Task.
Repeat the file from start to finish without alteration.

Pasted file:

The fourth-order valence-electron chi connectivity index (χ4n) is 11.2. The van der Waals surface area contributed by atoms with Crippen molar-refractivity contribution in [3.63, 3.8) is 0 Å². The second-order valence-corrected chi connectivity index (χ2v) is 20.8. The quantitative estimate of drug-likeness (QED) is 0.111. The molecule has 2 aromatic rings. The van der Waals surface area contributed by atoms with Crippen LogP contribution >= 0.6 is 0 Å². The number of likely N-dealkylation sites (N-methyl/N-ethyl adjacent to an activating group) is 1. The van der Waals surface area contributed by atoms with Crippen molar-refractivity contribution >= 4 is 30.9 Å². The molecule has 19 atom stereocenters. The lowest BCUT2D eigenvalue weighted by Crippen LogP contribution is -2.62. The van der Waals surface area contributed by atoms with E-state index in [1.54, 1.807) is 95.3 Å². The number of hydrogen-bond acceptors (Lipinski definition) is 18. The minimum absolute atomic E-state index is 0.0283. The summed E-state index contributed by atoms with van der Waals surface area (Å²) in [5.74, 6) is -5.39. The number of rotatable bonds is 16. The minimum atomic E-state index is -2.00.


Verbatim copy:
The fourth-order valence-electron chi connectivity index (χ4n) is 11.2. The van der Waals surface area contributed by atoms with Crippen molar-refractivity contribution in [3.63, 3.8) is 0 Å². The second-order valence-corrected chi connectivity index (χ2v) is 20.8. The quantitative estimate of drug-likeness (QED) is 0.111. The molecule has 2 aromatic rings. The van der Waals surface area contributed by atoms with Crippen LogP contribution >= 0.6 is 0 Å². The number of likely N-dealkylation sites (N-methyl/N-ethyl adjacent to an activating group) is 1. The van der Waals surface area contributed by atoms with Crippen molar-refractivity contribution >= 4 is 30.9 Å². The molecule has 19 atom stereocenters. The lowest BCUT2D eigenvalue weighted by Crippen LogP contribution is -2.62. The van der Waals surface area contributed by atoms with E-state index in [1.54, 1.807) is 95.3 Å². The number of hydrogen-bond acceptors (Lipinski definition) is 18. The minimum absolute atomic E-state index is 0.0283. The summed E-state index contributed by atoms with van der Waals surface area (Å²) in [5.74, 6) is -5.39. The number of rotatable bonds is 16. The minimum atomic E-state index is -2.00.